Crisis & Chaos
Recently, a lady shared with a homeschool e-mail support group her desire to continue in homeschooling, though she struggles with serious illness and other daunting obstacles. She asked the ladies of the group to share their thoughts with her, as she feared she was not up to the challenge. Her struggle is great, indeed, and my prayers are with her. I do not know if my response to her will be helpful to her, or to you, but I share it here in hopes that these words might be a blessing to someone in difficult circumstances.
My heart is SO moved by your plight. I will be praying for you.
Of course, I do not know enough about your circumstances to be sure my input will be useful to you, but just in case, I want to share some thoughts. If any of this is helpful, I am glad.
I had intended to homeschool my son Joel from DAY 1, but when he reached kindergarten age, I was in terrible physical contdition due to a back injury doctors had failed to diagnose and treat. I was in terrible pain all the time. I felt so depleted I put him in school because I felt I did not have the energy to do what I needed to do for him.
However, what I did not anticipate is how much energy it took for me to get him to school and back every day. I had surgery in October of that year, and spent the winter fighting severe bronchitis and trying to recover from back surgery. It would have been so much better for me to be curled up on the couch with him, reading Dr. Seuss ABC or Goodnight Moon instead of dragging both of us out every morning, rain or shine, and in the icy winter blast every day.
I left him in school through 1st grade as well, since putting him there in the first place had left us with doubts as to whether we should homeschool. He really did have a good experience, relatively speaking, with good Christian teachers, etc. But, we did begin homeschooling in 2nd grade.
I have had some other physical problems that have not left me at my best all the time. My husband has had a crazy schedule through the years, Joel I are NOT morning people, and various family crises and illnesses have proven to be challenging for us and our homeschool process. However, looking back, I wonder how much more challenging some of those would have been, trying to stay in sync with the school system schedule and demands and still address the issues we were dealing with as a family.
A few years ago, my mom went through chemo, and it was devestating to her. We almost lost her to the chemo. We spent a lot of time with her. Sometimes we took the books with us, and other times, Joel just played outside with his cousins.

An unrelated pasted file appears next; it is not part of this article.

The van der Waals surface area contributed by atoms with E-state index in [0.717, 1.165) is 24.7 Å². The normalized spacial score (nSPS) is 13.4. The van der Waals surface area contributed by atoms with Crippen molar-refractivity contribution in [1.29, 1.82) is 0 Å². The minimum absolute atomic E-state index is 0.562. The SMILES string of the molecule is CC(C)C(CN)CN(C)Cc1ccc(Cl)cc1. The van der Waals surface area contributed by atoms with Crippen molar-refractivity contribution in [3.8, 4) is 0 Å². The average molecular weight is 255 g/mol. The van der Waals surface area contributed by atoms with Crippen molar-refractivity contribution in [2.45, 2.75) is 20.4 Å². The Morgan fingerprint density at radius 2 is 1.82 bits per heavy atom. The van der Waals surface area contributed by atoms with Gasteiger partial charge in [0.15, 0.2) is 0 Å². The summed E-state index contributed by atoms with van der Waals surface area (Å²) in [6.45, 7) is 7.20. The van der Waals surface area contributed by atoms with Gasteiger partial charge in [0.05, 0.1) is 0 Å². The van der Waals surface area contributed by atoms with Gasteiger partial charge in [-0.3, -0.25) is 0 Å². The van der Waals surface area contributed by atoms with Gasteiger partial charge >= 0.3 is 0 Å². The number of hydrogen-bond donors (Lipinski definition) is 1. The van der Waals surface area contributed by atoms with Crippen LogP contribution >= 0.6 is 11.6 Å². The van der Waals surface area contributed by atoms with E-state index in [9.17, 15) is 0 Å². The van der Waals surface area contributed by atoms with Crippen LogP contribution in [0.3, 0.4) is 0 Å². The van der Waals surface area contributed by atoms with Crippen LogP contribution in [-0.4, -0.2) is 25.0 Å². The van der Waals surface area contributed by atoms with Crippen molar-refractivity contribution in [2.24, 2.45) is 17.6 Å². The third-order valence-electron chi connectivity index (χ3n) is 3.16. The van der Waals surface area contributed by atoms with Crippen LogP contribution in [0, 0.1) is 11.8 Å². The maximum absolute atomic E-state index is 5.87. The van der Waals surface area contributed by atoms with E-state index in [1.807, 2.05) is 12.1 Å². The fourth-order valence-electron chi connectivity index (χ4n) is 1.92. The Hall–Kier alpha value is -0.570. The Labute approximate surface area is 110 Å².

Here are the things that have helped us survive.... and, I believe succeed, in continuing to homeschool in spite of choas!
(1) Do not feel you have to be locked in to a yearly schedule. You do not have to "school during certain months just because that is what the public school is doing, or because someone else is doing it that way. "School" when it is convenient for you.
(2) Do not feel you have to be locked in to a monthly or weekly schedule. You do not have to "school" Monday through Friday, or take off spring break at any certain time. You may "school" Wednesday through Saturday, or 4 days a week (no summers off). You may take 3 months off in the middle of the year for chemo. You may "school" for 2 weeks, and take a week off for chemo recovery. You may go on vacation in October because you can, and the weather is nice. "School" when it is convenient for you.
(3) Do NOT feel you have to be on any DAILY or HOURLY schedule. You do not have to "school" in the morning and afternoon. You can school in the evening, if that is the time of day you feel better. You mom can help during a time of day that is convenient for her. Maybe another family member can help at a time that is convenient for him.
(4) You do not have to do every subject every year. Some years, you may be in a "basic" mode, pursuing math and reading, and only address other subjects in the most casual way, through fiction, movies and an occasional field trip if you're up to it. After all, you can always do American History NEXT year. There is an awful lot of repetition built into how most curriculums handles those subjects anyway.
(5) You do not have to do every subject every day. My son works better in "blocks". He prefers to do all his history in one day, and all his science on another. Maybe, if your mom is off on Saturdays, and she loves history, Saturday could be "history day" at your house.
(6) Have a "survival package" and a "better days" agenda. Some years, I've used those big fat "all in one" curriculum books by McGraw Hill. On days I was "under the weather", Joel worked assigned pages in that book. He knew what was required in those books each day without having to ask me. But on days I had more energy, I would allow him to "skip" that book and we'd read together and explore areas I felt the need to be more involved in with him.
Again, like I said, I don't know how much of this will be helpful to you. Putting him back in school MAY BE the answer you need. But don't feel that you have failed if your homeschool does not fit a certain mold. Ours has always been rather unorthodox. but Joel is now 15, ready for 10th grade, and already finished with Algebra 1 & 2, and planning to study both Biology and Physics next year. We've done ok, I think.
God bless you! My prayers are with you.
This is a "reprint" from last year, posted here for your encouragement.